Hairstyles For Black women In The Limelight

Lori L. Traps, co-author of Hair Story: Untangling the Roosts of Black Hair in America is talking braids.

From interdisciplinary artist Shani Crowe’s captivating crown for Solange Knowles’ SNL performance last November to London-based stylist Cyndia Harvey’s filmic homage to naturalistas This Hair of Mine, the power, virtue and elegance of traditional African braiding has taken center stage. But today’s love affair with intricately braided ‘dos wasn’t always the case. Tharps, an associate professor at Temple University, sheds light on our journey of falling in and out of (and back in) love with treditional hairstyles for Black women.

Shed some light on the early origins of braids in Africa.

The earliest depiction of braids looked like cornrows and were found thousands of years ago in the region now known as Nigeria. There are ancient statues that resemble styles we currently see, such as the braided crown.

Talk about the communal aspect of traditional braiding and how we see signs of this today.

Many of the traditional styles were very intricate, and people would spend a lot of time with their braiders. Bonding and storytelling occurred during the process. This took place not only between women but also between men since traditional African societies wore hairstyles that were culturally significant.

Early braiding spoke to social identi­fiers such as tribal affiliation, age, religion and wealth among Africans.

People could determine familial ties by the way one’s hair was worn. Some men would wear a specific braided style when going off to war, or certain styles might signify that one was in mourning.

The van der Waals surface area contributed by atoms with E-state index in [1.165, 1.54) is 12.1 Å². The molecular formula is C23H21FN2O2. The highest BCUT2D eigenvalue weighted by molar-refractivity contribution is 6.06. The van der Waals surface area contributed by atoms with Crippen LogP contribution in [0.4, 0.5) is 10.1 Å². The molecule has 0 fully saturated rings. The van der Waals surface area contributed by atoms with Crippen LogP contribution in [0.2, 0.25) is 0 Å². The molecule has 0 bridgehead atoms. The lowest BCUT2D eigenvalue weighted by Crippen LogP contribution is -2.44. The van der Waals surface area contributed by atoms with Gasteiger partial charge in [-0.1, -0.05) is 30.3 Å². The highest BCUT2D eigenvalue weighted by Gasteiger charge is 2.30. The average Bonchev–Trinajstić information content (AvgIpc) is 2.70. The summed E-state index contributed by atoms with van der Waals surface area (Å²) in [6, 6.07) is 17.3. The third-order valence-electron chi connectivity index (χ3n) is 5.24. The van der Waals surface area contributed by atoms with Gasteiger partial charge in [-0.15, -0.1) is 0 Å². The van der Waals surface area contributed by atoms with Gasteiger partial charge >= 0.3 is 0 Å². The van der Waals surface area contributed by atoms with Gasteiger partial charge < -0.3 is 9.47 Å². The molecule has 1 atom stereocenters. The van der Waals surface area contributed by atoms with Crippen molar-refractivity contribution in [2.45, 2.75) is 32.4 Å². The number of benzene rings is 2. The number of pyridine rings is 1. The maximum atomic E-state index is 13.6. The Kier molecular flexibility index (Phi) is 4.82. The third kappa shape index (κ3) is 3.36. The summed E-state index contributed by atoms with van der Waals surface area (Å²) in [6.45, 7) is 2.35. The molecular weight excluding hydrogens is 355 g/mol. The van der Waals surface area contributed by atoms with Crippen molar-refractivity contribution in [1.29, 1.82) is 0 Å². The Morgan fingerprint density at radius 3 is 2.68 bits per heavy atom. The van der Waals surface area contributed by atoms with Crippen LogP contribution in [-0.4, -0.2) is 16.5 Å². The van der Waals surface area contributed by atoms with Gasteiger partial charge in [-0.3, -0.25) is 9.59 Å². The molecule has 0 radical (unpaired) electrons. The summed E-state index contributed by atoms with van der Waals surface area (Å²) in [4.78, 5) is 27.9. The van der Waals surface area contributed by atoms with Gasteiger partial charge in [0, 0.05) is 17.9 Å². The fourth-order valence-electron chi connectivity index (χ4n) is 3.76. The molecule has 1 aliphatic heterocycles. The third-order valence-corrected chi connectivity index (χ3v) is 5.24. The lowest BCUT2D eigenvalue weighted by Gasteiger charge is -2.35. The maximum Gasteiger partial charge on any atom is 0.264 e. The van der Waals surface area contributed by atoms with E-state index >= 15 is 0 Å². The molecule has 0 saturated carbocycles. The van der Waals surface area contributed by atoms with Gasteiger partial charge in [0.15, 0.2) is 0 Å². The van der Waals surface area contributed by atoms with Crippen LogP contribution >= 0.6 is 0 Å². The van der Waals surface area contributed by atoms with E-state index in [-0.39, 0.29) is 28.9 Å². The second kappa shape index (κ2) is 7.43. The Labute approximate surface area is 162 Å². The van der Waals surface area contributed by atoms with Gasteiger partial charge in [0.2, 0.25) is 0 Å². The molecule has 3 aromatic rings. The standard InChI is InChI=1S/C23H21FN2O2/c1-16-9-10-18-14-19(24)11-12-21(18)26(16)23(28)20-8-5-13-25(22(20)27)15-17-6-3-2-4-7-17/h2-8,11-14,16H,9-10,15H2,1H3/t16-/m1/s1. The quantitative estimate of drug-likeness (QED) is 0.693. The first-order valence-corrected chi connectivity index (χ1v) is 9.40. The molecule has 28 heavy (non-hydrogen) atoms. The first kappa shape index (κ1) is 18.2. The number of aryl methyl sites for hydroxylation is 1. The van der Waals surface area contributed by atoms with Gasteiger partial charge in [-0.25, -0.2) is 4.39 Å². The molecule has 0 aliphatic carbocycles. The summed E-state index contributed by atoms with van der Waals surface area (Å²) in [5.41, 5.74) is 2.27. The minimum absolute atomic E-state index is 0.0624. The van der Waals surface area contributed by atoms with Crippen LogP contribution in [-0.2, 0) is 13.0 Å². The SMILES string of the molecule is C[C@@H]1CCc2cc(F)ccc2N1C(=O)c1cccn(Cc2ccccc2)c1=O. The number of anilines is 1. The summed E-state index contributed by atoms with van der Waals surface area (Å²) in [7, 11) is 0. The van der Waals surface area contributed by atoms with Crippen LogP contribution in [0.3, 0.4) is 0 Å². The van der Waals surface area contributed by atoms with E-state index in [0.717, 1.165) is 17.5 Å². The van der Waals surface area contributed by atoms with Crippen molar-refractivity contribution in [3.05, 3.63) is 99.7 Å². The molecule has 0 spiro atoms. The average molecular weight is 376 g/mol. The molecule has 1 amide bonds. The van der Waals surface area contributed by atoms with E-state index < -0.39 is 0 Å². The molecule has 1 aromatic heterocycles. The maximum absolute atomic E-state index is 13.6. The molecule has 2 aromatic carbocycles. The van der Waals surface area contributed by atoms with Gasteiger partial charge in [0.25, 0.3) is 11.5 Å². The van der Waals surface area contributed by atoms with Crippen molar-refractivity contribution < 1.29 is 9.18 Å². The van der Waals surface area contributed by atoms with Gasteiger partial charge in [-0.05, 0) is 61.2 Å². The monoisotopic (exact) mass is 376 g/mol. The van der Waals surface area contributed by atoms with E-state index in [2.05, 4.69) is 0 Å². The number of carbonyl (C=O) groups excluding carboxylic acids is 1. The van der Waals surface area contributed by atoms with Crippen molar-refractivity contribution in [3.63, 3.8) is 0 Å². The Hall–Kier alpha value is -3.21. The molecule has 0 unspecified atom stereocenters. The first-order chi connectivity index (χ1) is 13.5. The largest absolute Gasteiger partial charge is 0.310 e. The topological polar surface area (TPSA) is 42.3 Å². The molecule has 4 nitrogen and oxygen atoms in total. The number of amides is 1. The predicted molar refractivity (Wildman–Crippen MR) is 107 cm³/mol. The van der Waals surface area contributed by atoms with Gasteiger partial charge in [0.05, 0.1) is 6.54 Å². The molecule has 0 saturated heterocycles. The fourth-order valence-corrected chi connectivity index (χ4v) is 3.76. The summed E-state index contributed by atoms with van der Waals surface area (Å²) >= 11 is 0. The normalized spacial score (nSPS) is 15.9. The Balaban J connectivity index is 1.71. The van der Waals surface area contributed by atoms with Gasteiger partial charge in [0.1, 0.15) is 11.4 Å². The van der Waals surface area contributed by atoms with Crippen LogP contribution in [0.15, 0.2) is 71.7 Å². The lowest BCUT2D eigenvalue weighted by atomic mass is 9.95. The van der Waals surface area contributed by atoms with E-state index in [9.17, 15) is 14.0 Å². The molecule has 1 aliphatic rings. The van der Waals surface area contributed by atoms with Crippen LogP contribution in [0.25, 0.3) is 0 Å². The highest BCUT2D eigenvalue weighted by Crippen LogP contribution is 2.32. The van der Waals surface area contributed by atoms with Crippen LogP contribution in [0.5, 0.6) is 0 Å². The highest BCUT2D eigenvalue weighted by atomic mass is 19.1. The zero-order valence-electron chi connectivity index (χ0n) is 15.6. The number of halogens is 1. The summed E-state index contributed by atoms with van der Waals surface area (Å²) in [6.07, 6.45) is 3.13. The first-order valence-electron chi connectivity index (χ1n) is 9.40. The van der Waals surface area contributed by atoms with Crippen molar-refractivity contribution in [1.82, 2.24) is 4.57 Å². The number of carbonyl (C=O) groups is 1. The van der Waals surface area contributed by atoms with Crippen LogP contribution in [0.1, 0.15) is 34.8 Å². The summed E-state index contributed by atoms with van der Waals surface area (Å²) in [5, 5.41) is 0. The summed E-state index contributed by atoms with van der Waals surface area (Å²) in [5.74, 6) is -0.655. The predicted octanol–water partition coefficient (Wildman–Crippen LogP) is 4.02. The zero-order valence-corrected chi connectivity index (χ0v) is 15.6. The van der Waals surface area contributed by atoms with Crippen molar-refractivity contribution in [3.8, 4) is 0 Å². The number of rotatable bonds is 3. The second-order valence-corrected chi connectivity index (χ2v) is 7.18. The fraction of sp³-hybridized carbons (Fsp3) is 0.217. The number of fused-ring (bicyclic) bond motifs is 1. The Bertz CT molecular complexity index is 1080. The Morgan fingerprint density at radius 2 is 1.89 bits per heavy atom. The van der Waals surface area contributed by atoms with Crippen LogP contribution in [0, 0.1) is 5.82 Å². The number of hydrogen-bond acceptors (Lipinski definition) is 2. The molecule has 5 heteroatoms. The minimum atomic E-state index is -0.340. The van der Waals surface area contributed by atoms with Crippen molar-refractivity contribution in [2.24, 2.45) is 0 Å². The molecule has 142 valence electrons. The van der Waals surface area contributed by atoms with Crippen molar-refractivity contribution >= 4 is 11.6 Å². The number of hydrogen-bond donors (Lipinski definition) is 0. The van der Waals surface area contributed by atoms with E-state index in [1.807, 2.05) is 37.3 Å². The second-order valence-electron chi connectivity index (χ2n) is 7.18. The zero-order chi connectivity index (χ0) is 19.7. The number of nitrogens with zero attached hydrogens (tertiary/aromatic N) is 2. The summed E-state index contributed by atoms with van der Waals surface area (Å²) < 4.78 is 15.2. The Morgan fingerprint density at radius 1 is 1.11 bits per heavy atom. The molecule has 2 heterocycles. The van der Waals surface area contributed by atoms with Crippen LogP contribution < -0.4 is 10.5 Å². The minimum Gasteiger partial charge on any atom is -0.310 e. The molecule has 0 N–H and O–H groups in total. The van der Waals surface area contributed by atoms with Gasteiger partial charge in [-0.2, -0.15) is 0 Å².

Cultural expression through braids was taken away from African slaves. How did this impact cultural identity among Blacks?

Once you were enslaved, there was no lon­ger time to spend on intricate hairstyles for Black women; creating these complex styles waned be­cause we were in survival mode. The love affair we once had with our hair would evolve into a badge of shame as White standards of beauty would be pushed upon us. But despite efforts made to rid us of our traditions, braids did not disappear.

Many people are not aware that braids played a crucial role in escape efforts for enslaved Blacks.

The path to freedom had to be subversive, and braiding was a way to do that. Escape routes were often carved into elaborate cornrow designs. Four rows might signify needing to travel four miles. Perhaps a looser braid might signify meeting at a cotton field, whereas a tighter plait might refer to a cornfield. Sometimes the own­ers would shave their slaves’ hair or forbid them to wear certain styles; they saw these as a form of defiance.

Discuss the evolution of braids post slavery.

Once emancipation happened and we moved into the early 1900s, people such as Madam C.J. Walker and Annie Turnbo Malone provided tools to create “nice, neat hair.” The thinking was that if you could tame this hair and create a look that was deemed less “country,” doors would open. We were taught to “get those braids out of your head. Straighten your hair. Look polished.”

Tell us how celebrities played a role in bringing braids into popular culture.

The Black Is Beautiful movement got people into reclaiming their native Black­ness. It started with loose ‘fros and wear­ing hair in its natural state. In the 1960s and 1970s, you saw outliers such as Nina Simone and Cicely Tyson who embraced braids. In the 1980s and 1990s, celebrities such as Janet Jackson popularized braid extensions. [We also] saw the beginning of the new Afrocentric braided ‘dos, which were creative takes on the more tradi­tional styles.

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